So you’ve decided to make an appointment to see a psychologist – good for you! Maybe you got a referral from your GP because they thought it would be helpful or maybe you saw some marketing through Facebook or some other media and thought you’d give it a go. Whatever the reason, hopefully this is the first step towards making changes in your life for the better.
But some people report seeing a psychologist for the first time can be a bit daunting. So I thought this blog might help if people knew what to expect when they see a psychologist at Broulee Psychology for the first time.
The first step is calling reception to find out about making an appointment. Sometimes there is a wait to see someone. Unfortunately, this happens at times due to demand, particularly in a small town like ours where there are limited services available. While on the waitlist, you may be offered cancellation appointments and if you are flexible, you are likely to get an appointment sooner rather than later.
Once you have an appointment, you will either be emailed some paperwork or asked to attend your appointment 10-15 minutes early to complete the paperwork. This paperwork is similar to what any health professional, including your GP would ask you to fill out. If you are unsure about any of the paperwork or need help with anything, you can bring it in with you to your session. If you have one, you should also bring in your referral from your doctor as you may be able to claim Medicare rebates, if eligible. This is usually explained prior to your appointment with reception or during your appointment with the psychologist.
Your initial appointment with the psychologist is different to other appointments with the psychologist. During this initial appointment, the psychologist will introduce you to the service and make sure you understand some basic housekeeping, such as confidentiality, fees and rebates, cancellation policy, etc. You will be given opportunity to ask questions if you have any.
After this, the psychologist will want to know the reason you have come to get help. From there, psychologists often collect a lot of information about you in order to get a really good picture of what has been going on for you. This will help with making goals for work together and setting treatment plans for ongoing work together.
This appointment is slightly different for child clients. For children, your psychologist will want to speak to parents on their own first. This is because children should not be present when parents are talking about “problems” and young children can be distracting when they are not involved in the session. This provides parents an opportunity to talk freely about what has been happening.
But back to adult clients – Often times clients may get emotional when talking about what has been happening for them. This is very normal and clients should not feel embarrassed if they cry. Therapy is a safe space where clients can express emotions and cry. There are always tissues available!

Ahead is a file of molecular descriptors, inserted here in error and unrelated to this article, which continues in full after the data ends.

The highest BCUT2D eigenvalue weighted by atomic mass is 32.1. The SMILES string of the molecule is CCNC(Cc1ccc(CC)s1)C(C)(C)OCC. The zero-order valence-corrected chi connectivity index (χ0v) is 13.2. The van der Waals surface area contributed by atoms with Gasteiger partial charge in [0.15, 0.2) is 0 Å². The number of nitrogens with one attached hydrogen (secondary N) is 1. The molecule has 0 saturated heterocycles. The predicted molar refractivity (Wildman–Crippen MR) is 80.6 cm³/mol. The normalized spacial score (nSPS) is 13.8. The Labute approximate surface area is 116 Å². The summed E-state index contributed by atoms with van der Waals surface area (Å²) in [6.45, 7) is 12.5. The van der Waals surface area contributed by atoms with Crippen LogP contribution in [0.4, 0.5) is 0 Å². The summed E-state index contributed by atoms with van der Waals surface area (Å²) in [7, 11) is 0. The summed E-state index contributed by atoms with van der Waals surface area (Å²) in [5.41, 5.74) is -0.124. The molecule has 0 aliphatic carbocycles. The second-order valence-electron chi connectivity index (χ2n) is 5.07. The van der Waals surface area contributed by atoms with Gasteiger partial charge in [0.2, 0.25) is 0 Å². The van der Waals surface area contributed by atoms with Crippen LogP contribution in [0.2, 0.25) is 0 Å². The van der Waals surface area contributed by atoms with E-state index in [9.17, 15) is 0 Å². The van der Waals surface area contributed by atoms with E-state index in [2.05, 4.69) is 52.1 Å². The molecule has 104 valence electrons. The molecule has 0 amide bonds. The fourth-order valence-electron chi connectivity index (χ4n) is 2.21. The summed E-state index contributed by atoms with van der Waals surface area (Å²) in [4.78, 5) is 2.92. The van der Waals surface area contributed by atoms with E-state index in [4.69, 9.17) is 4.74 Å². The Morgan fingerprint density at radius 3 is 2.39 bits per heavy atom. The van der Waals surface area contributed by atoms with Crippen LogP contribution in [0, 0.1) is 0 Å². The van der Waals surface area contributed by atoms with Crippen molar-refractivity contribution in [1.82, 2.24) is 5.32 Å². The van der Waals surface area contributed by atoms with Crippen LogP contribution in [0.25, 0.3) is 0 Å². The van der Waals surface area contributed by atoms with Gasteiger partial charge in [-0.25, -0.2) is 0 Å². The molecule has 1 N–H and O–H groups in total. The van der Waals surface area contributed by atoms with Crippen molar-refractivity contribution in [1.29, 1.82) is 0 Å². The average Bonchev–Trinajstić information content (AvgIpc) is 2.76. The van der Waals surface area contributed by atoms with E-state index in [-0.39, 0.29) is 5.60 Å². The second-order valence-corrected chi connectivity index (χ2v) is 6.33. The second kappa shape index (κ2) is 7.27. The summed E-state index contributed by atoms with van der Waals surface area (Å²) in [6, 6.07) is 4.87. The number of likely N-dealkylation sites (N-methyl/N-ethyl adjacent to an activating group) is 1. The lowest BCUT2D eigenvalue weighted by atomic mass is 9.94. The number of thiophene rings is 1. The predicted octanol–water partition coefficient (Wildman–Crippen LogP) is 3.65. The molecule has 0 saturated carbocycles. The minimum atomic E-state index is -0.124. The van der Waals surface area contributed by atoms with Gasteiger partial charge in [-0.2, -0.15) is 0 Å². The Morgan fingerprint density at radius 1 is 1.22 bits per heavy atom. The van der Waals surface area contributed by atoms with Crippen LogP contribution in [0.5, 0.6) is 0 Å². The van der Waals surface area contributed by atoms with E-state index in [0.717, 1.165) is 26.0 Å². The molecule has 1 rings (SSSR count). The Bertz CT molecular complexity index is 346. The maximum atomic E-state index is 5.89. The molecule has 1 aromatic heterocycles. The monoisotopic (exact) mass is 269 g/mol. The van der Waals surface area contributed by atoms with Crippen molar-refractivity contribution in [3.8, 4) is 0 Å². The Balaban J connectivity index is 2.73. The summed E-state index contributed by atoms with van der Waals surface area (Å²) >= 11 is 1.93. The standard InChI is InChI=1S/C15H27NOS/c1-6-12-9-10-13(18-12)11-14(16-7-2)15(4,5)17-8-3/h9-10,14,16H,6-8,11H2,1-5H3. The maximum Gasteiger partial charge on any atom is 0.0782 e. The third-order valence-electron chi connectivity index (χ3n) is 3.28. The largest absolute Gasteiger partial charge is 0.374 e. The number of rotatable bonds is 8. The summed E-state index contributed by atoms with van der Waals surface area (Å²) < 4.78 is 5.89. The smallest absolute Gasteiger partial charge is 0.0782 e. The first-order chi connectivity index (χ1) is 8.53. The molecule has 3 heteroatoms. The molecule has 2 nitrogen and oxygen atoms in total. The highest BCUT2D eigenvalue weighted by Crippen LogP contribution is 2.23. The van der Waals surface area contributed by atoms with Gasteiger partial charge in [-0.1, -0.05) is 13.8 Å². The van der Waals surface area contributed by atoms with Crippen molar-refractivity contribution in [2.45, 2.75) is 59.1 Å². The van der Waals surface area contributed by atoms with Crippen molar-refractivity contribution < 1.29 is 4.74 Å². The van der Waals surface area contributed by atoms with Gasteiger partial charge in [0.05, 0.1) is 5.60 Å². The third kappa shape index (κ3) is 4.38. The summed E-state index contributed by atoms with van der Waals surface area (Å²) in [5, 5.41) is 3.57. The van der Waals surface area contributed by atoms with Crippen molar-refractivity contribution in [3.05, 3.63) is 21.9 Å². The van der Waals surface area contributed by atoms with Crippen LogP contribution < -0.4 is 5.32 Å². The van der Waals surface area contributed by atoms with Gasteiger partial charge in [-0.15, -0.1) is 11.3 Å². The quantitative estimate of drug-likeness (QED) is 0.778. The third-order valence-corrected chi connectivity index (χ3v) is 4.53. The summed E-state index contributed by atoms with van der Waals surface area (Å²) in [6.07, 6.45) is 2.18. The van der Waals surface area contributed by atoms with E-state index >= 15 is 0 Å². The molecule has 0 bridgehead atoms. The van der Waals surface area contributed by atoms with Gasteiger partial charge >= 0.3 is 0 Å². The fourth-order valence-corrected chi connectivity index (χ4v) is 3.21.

Clients sometimes report feeling drained and tired after their first therapy sessions. This is because you may have discussed lots of information, much of which is not usually the topic of conversation with friends and family. It is important to be aware that sessions usually get easier and if they do not, this can be discussed with the psychologist. After the first session, it might be nice for clients to have the rest of the day off and do something nice, such as going for a walk, a swim at the beach or walk the dog.
It is important that you are open and honest with the psychologist. If you are concerned about something or feel uncomfortable in any way at any time during a session, it is best to share this information so that together you and the psychologist can make things more comfortable for you.
The session after the first session, often called a subsequent consultation, is often different to the first session. After initial history collection is finished (and sometimes this can take more than one appointment), goals are discussed and treatment planning is complete, it is time to get started in therapy. This usually involved a short catch up at the start of the session then beginning to engage in therapy goals.
It is also important to be aware that therapy is an active process. It is not something that is done to you rather it is done with you. Your psychologist acts as a guide to assist you to implement strategies to make changes in your life. This can sometimes be difficult but you can feel confident in having someone helping you along the way.
If you are ready to make some changes in your life in order to live a more fulfilling and rewarding life then working with a psychologist might be helpful. You can contact Broulee Psychology on 0490 210 034 or by email firstname.lastname@example.org to find out more.